High mass radiant is an outdated technology. The secret to performance, comfort and energy savings is low mass, high conductivity.
For decades, the term "thermal mass" has been used when describing radiant floor heating systems. Used in this context, it refers to the ability of a high mass radiant floor assembly to store heat.
This concept went mainstream in the 1960s and 70s when "passive solar homes" were growing in popularity. A dark colored, high mass slab made of Portland cement (or gypsum concrete), would sit under south-facing windows and soak up the heat from the sun all day long. When the sun went down, the slab would emit its stored heat to the habitable space for the next several hours.
While this method worked in some locations in the house, it was not an adequate heating method for an entire home. So tubing was installed and covered with concrete in other parts of the home. These homes were therefore a combination of radiant floor heating and passive solar. Because this combined system was common during this era, the term "thermal mass" and "radiant heat" are often thought to be synonymous, when in fact, they are not.
However, this same thermal mass which is so essential to a passive solar home is also the cause of the most common complaint with radiant heat – it's slow. In every home, the heat load changes – up or down – can change quickly making it impossible for high mass systems to respond. It is common for these homes to be too cold in the morning and too hot in the afternoon (overshoot and undershoot). If the house has been unoccupied for a stretch of time, homeowners may have to wait over 24 hours for the system to adequately heat the home.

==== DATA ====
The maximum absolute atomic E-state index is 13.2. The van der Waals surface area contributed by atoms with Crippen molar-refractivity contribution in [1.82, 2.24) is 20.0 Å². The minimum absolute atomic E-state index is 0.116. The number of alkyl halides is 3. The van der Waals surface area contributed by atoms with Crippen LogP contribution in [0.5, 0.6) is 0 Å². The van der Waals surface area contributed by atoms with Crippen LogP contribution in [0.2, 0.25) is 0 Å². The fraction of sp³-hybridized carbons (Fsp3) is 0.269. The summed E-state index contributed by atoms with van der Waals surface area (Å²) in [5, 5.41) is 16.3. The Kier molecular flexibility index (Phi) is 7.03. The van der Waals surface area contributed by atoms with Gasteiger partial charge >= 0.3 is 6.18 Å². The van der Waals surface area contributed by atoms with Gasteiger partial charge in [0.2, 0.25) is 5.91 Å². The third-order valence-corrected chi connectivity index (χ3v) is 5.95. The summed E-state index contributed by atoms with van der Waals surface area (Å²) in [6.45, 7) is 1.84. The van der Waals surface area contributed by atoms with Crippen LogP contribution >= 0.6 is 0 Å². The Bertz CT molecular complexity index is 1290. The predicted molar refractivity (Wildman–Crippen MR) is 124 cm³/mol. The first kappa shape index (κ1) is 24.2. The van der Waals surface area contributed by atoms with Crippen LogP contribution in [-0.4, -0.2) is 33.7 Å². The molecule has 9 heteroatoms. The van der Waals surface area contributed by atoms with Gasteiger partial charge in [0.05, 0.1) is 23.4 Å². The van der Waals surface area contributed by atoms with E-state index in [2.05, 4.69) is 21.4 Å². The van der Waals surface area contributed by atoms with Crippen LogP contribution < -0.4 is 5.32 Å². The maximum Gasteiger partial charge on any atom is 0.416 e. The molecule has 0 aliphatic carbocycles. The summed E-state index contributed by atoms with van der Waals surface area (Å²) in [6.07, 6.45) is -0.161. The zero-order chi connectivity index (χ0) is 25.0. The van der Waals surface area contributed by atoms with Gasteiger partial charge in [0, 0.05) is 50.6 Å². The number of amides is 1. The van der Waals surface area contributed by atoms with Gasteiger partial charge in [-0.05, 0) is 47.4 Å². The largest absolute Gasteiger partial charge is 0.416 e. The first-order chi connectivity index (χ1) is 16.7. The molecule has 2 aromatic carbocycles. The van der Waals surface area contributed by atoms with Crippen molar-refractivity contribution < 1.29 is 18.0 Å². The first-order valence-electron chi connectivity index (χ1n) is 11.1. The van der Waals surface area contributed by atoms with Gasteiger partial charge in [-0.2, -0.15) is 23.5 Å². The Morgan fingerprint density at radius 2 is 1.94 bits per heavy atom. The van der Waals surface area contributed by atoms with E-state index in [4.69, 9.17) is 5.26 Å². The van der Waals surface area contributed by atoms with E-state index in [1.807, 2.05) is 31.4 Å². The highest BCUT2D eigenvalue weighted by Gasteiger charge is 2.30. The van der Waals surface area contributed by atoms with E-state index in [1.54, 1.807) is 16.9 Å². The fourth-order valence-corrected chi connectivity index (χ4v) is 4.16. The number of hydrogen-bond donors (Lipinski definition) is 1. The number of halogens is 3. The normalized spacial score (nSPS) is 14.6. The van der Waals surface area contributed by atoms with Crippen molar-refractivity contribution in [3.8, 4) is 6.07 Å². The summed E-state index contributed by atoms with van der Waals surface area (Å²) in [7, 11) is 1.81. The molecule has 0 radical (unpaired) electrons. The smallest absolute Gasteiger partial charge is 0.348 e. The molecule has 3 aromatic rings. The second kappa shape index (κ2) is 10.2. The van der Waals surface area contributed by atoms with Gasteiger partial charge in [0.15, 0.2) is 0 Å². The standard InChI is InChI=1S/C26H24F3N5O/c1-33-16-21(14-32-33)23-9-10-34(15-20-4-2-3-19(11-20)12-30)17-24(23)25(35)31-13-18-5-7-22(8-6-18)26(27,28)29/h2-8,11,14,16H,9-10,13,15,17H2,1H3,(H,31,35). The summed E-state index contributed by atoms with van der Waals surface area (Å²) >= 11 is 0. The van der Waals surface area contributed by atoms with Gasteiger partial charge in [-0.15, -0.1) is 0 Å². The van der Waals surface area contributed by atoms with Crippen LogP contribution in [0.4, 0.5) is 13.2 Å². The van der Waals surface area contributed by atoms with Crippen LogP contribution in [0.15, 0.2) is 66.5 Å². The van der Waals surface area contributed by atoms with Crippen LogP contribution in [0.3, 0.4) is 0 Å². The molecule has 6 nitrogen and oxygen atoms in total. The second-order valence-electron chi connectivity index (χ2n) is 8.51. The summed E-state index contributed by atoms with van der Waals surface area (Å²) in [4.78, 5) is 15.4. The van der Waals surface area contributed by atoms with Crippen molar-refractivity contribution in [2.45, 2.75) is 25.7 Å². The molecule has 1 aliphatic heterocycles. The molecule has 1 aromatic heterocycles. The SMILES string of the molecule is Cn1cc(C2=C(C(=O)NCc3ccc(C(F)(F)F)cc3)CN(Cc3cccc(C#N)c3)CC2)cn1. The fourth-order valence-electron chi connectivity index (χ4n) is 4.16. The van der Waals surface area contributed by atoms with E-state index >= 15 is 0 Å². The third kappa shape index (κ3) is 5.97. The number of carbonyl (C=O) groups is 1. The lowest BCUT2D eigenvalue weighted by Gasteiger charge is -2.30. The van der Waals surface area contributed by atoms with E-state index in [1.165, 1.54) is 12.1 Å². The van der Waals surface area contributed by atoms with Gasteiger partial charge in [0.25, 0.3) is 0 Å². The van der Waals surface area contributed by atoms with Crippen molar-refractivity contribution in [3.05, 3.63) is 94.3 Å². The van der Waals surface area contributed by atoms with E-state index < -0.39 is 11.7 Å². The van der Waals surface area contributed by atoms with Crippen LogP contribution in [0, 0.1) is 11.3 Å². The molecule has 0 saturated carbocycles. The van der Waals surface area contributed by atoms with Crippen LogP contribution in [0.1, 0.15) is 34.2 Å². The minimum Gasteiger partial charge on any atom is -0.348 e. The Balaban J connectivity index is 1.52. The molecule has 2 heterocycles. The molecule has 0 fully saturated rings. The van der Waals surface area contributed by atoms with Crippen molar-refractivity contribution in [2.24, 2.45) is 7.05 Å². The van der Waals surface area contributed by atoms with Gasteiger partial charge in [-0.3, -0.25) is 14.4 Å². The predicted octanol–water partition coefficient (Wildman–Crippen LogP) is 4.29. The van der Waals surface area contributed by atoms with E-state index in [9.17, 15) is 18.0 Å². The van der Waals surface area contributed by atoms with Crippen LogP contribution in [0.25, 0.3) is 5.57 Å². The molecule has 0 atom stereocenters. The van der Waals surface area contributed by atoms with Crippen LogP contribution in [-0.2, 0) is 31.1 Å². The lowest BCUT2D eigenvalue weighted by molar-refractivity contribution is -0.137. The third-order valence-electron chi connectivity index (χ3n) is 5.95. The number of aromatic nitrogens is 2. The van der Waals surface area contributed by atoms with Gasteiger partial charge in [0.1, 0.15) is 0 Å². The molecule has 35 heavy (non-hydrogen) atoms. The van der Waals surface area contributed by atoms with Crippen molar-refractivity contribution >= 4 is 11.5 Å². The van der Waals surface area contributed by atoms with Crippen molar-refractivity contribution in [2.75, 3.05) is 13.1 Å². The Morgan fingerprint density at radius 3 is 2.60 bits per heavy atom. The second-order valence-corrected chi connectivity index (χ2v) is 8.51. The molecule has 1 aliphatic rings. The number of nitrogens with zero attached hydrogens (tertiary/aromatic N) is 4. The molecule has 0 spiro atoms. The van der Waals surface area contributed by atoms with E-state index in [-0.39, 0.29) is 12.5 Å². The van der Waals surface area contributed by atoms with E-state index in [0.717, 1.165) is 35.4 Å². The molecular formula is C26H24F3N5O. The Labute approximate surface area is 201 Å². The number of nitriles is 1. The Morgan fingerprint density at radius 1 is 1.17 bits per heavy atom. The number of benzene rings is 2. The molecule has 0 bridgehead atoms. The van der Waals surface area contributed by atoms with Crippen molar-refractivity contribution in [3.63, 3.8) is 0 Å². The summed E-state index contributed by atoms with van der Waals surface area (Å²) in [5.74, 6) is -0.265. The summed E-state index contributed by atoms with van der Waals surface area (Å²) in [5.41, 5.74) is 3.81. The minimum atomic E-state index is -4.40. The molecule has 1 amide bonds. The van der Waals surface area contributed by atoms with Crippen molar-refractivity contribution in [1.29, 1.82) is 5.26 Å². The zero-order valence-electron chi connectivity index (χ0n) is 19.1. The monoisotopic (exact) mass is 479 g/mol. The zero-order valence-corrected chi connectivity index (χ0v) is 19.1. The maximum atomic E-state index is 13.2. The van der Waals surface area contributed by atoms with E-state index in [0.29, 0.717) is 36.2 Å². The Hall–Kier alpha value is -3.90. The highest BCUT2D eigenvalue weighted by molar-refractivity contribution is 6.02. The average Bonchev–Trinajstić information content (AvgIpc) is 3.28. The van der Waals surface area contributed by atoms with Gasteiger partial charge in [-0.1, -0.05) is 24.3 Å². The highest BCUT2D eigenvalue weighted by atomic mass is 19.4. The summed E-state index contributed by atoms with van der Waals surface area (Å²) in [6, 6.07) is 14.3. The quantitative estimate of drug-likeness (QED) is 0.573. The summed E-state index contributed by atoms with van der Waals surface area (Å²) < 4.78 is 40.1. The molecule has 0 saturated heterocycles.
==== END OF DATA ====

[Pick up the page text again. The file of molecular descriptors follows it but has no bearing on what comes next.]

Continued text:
While the history of passive solar with radiant heat is interesting, given a blank sheet of paper, no one would design a heat system that acted primarily as a storage device. Any heating system, whether forced are or radiant floor heating, has the sole purpose of transferring heat into a specific space. Homes lose heat because heat flows from the warm interior to the cold exterior. A low mass radiant heating system with more conductivity allows heat to be produced at the same rate at which it is leaving the house, allowing the interior to maintain a constant level of comfort.
Conductivity, as we know, is the property of a material that allows heat to flow through it. Concrete is inherently a mediocre conductor, making it a poor choice for conducting heat. But aluminum is 240x more conductive than concrete. Because the amount of heat that must be supplied by a radiant panel is constantly changing due to weather changes, occupancy or just personal preference, the ideal heating system is able to quickly or decrease output in order to maintain optimum comfort.
With a high-mass system, the conditioned space is inconsistent and slow to respond to the needs of the occupant. On the other hand, highly-conductive, low mass radiant floor systems provide greater comfort through fast response.
Remember – Conductivity, not mass, is king.
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